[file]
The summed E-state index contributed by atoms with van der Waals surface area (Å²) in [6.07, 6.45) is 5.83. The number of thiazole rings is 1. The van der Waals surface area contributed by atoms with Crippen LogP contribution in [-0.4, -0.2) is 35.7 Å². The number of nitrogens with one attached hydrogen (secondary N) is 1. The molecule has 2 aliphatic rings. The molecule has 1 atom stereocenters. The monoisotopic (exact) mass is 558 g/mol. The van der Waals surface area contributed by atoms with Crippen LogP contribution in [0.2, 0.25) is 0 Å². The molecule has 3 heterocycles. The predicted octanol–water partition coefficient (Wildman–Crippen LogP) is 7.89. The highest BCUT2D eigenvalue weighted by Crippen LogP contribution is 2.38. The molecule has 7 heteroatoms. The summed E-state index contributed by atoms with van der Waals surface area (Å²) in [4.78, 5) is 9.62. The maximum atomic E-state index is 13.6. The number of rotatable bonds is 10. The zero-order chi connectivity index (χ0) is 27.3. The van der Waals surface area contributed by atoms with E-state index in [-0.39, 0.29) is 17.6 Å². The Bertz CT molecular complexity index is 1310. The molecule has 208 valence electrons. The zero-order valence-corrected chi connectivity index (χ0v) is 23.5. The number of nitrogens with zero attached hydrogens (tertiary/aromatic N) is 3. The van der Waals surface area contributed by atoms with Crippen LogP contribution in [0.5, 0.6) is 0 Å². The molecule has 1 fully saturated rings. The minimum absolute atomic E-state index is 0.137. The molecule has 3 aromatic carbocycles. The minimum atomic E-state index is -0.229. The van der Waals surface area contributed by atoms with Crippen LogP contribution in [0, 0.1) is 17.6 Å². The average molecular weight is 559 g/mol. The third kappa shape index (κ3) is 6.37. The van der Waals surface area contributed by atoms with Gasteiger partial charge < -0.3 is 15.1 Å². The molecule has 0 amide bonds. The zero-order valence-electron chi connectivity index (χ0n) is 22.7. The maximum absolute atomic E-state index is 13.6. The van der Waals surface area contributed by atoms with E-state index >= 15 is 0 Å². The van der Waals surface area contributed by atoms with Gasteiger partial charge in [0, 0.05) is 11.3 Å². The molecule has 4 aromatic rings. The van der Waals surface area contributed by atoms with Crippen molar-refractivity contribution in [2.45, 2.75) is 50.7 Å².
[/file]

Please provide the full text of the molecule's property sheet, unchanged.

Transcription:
The summed E-state index contributed by atoms with van der Waals surface area (Å²) in [6.07, 6.45) is 5.83. The number of thiazole rings is 1. The van der Waals surface area contributed by atoms with Crippen LogP contribution in [-0.4, -0.2) is 35.7 Å². The number of nitrogens with one attached hydrogen (secondary N) is 1. The molecule has 2 aliphatic rings. The molecule has 1 atom stereocenters. The monoisotopic (exact) mass is 558 g/mol. The van der Waals surface area contributed by atoms with Crippen LogP contribution in [0.2, 0.25) is 0 Å². The molecule has 3 heterocycles. The predicted octanol–water partition coefficient (Wildman–Crippen LogP) is 7.89. The highest BCUT2D eigenvalue weighted by Crippen LogP contribution is 2.38. The molecule has 7 heteroatoms. The summed E-state index contributed by atoms with van der Waals surface area (Å²) in [4.78, 5) is 9.62. The maximum atomic E-state index is 13.6. The number of rotatable bonds is 10. The zero-order chi connectivity index (χ0) is 27.3. The van der Waals surface area contributed by atoms with E-state index in [-0.39, 0.29) is 17.6 Å². The Bertz CT molecular complexity index is 1310. The molecule has 208 valence electrons. The zero-order valence-corrected chi connectivity index (χ0v) is 23.5. The number of nitrogens with zero attached hydrogens (tertiary/aromatic N) is 3. The van der Waals surface area contributed by atoms with Crippen LogP contribution in [0.5, 0.6) is 0 Å². The molecule has 1 fully saturated rings. The minimum absolute atomic E-state index is 0.137. The molecule has 3 aromatic carbocycles. The minimum atomic E-state index is -0.229. The van der Waals surface area contributed by atoms with Crippen LogP contribution in [0, 0.1) is 17.6 Å². The average molecular weight is 559 g/mol. The third kappa shape index (κ3) is 6.37. The van der Waals surface area contributed by atoms with Gasteiger partial charge < -0.3 is 15.1 Å². The molecule has 0 amide bonds. The zero-order valence-electron chi connectivity index (χ0n) is 22.7. The maximum absolute atomic E-state index is 13.6. The van der Waals surface area contributed by atoms with E-state index >= 15 is 0 Å². The van der Waals surface area contributed by atoms with Gasteiger partial charge in [0, 0.05) is 11.3 Å². The molecule has 4 aromatic rings. The van der Waals surface area contributed by atoms with Crippen molar-refractivity contribution in [2.45, 2.75) is 50.7 Å².